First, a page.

Thursday the Paulding Sheriff’s Office announced plans to install 47 high-resolution cameras along the 18-mile portion of the trail in Paulding, which cuts through wooded areas and is commonly used by walkers and runners, said Cpl. Ashley Henson, sheriff’s spokeswoman.
Deputies will work with the county to have those cameras ready to start recording in 60 days, Henson said.
Deputies said installing the cameras will cost $275,000 and will come from existing special purpose local option sales tax funds dedicated to be used in parks.
Henson said his department also plans to order smart cars, which are small motor vehicles, to patrol the trail. The department already has two smart cars on the trail all day, every day, Henson said, so in total there will be four cars on the trail after this purchase.
Henson said the cameras will be installed at 21 locations along the trail in Paulding.
“In one location there may be multiple cameras pointing in multiple ways,” Henson said.
The cameras will record 24/7, Henson said, but they will not be manned. The cameras are there in case a crime happens on the trail, Henson said.
“We have to take measures that this doesn’t happen again, and if it does happen again we have the evidence there that we can use,” Henson said.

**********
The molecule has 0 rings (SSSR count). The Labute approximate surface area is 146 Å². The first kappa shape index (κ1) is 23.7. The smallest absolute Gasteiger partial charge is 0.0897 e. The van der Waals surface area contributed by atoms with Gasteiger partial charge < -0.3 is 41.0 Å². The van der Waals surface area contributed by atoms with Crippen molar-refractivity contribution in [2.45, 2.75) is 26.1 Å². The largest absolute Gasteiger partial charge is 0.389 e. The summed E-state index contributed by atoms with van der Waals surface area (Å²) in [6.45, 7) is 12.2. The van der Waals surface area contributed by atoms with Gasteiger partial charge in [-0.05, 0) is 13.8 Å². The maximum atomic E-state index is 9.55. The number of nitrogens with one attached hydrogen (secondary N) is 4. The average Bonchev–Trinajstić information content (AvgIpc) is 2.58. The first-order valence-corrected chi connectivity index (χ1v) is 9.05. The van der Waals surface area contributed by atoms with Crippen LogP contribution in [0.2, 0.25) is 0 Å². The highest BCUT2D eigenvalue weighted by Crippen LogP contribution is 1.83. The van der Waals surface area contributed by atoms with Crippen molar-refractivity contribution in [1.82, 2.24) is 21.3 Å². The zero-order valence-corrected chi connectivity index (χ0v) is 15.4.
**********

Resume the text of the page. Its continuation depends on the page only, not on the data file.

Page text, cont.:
Waddell, who police say was beaten by an unknown person while running on the Silver Comet Trail on July 29, survived the attack that broke bones in her face.
She was dragging herself back toward the trail, police said, when Peter Skott of Acworth saw her while he was riding his bike and called police.
Police have not identified a suspect, but Waddell described a white person with dark hair who beat her near the bridge that spans Academy Drive.
Joey Waddell, Tina Waddell’s brother-in-law, has been writing updates on her condition in Facebook posts. In response to the sheriff’s announcement, Joey Waddell wrote on Facebook on Thursday: “Continue to fight to make the SCT trail safe. This is a great start.”
A 12.8 portion of the trail runs through south Cobb.
Cobb Police Chief John Houser said officers patrol the portion of the trail in Cobb on a daily basis on bikes, motorcycles or four-wheelers.
“We have in the past put undercover officers out there to patrol the area,” Houser said. “We feel that the portion of the trail that’s in Cobb County is safe.”
Houser said Cobb County police do not have any cameras on the trail, but his department might consider installing video surveillance.
“We can evaluate it, and it’s certainly an option for the future,” Houser said.
Waddell’s attack isn’t the first that has happened on the trail.
In 2006, Jennifer Ewing of Sandy Springs was killed on the Silver Comet Trail while riding her bike. Ewing was beaten and sexually assaulted before she died, according to the autopsy.
Michael Ledford of Hiram, a previously convicted sex offender, was convicted of her murder in 2009 and sentenced to death.
Police are still investigating Waddell’s attack and are offering a reward in her name now worth $20,000 for anyone who can give information about her attack, Henson said.
*How to contribute: Visit the Bank of North Georgia’s Hiram branch at 75 Metromont Road to donate to the Tina Waddell Reward Fund.